Tribune. Some 10,000 arrests – including more than 6,300 in the last four months -, 300 prisoners of conscience, 700 trials, ten complaints for rape and torture during police custody … This is the balance sheet, necessarily provisional, established at this day by the Algerian League for the Defense of Human Rights (LADDH) and the National Committee for the Liberation of Detainees (CNLD). His criticisms of the regime have even cost his post to a magistrate, struck off by his peers at the end of May. Repression is now the only response of the regime in place since 1962 to the peaceful citizen movement of Hirak, started on February 22, 2019 to demand neither more nor less than a rule of law.
This repressive record is not enough for the Algerian power. He accompanies it with a conspiratorial discourse, considering the millions of marchers sometimes as useful idiots, sometimes as the auxiliaries of a vast plan of subversion of the country led by a triple Moroccan-Israeli-French alliance! To this end, two documentaries, produced by the communication and guidance service of the army and broadcast by state television, develop ad nauseam this ranting, with a lot of images of Israeli raids on Gaza and “analyzes” of in-house experts.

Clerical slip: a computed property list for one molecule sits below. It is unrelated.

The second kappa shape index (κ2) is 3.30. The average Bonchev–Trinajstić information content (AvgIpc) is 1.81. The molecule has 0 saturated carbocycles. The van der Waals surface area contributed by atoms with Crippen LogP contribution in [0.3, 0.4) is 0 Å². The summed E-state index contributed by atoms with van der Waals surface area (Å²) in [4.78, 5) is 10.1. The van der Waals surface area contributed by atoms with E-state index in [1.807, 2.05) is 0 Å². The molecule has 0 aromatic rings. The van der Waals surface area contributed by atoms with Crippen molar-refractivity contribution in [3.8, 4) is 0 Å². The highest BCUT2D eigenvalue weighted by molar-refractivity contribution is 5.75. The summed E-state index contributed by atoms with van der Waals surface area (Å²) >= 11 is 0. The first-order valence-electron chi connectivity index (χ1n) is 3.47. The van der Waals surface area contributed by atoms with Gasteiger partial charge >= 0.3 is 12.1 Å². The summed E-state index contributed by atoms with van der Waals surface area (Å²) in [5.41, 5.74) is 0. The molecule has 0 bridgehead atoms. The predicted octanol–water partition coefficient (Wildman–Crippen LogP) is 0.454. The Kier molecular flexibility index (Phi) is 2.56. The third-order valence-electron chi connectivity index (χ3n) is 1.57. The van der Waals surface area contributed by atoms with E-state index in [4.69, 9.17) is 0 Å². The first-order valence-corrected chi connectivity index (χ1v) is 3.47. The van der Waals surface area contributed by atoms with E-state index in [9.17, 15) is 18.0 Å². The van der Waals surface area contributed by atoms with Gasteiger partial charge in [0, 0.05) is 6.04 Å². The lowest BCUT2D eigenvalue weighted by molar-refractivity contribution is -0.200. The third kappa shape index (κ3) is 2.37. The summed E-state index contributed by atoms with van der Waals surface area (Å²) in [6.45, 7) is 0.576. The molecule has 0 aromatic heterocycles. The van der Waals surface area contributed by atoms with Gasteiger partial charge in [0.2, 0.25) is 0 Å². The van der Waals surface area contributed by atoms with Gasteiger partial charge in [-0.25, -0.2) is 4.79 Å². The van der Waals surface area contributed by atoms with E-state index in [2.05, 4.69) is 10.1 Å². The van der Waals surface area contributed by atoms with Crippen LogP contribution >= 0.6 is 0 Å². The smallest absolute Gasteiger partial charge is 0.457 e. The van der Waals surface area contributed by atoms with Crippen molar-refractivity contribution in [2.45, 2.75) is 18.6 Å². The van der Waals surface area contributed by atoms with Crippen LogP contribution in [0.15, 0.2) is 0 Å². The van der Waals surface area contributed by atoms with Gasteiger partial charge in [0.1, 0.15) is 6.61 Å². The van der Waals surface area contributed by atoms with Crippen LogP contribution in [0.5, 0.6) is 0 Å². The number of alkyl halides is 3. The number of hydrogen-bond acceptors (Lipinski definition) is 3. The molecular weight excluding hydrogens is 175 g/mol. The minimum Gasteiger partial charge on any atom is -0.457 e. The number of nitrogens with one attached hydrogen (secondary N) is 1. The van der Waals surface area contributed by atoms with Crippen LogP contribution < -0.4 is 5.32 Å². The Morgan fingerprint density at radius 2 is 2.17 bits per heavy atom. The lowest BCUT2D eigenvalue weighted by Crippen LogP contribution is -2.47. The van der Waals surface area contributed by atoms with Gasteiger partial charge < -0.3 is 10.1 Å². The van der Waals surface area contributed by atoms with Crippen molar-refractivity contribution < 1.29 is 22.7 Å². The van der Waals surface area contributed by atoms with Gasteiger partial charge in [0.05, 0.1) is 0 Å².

The power in place in Algeria has also broadened the concept of “terrorism” to include the simple fact of calling for a change of regime. Under this extension, any citizen calling for an end to the regime now risks having their name placed on a national terrorist list and being treated as such.
End of inadmissibility
Faced with such excesses, no less than 82 Algerian and international organizations, including LADDH, Amnesty International, Human Rights Watch, Reporters Without Borders (RSF) and MENA Rights Group, wished, with rare unanimity, to appeal to the Council of rights of the United Nations on the abuses of a member country: Algeria, whose power flies openly to the international resolutions for the protection of human rights and against torture that it has initialed and ratified and whose the Constitution affirms that international treaties take precedence over national law.
The detainees and their relatives, who represent all strata of Algerian society, the unemployed and students, journalists and lawyers, academics, doctors, bloggers, cartoonists and trade unionists, waited with great hope that the 47e session of the Human Rights Council publicly acknowledges the deplorable state of human rights in their country. This hope has been disappointed: the final resolution makes no mention of the Algerian case, even though Algeria has nothing to envy to the regimes condemned and denounced by the council during its 47e session. Has the approach of the 82 NGOs been the object of an inadmissibility? And if so, why ?
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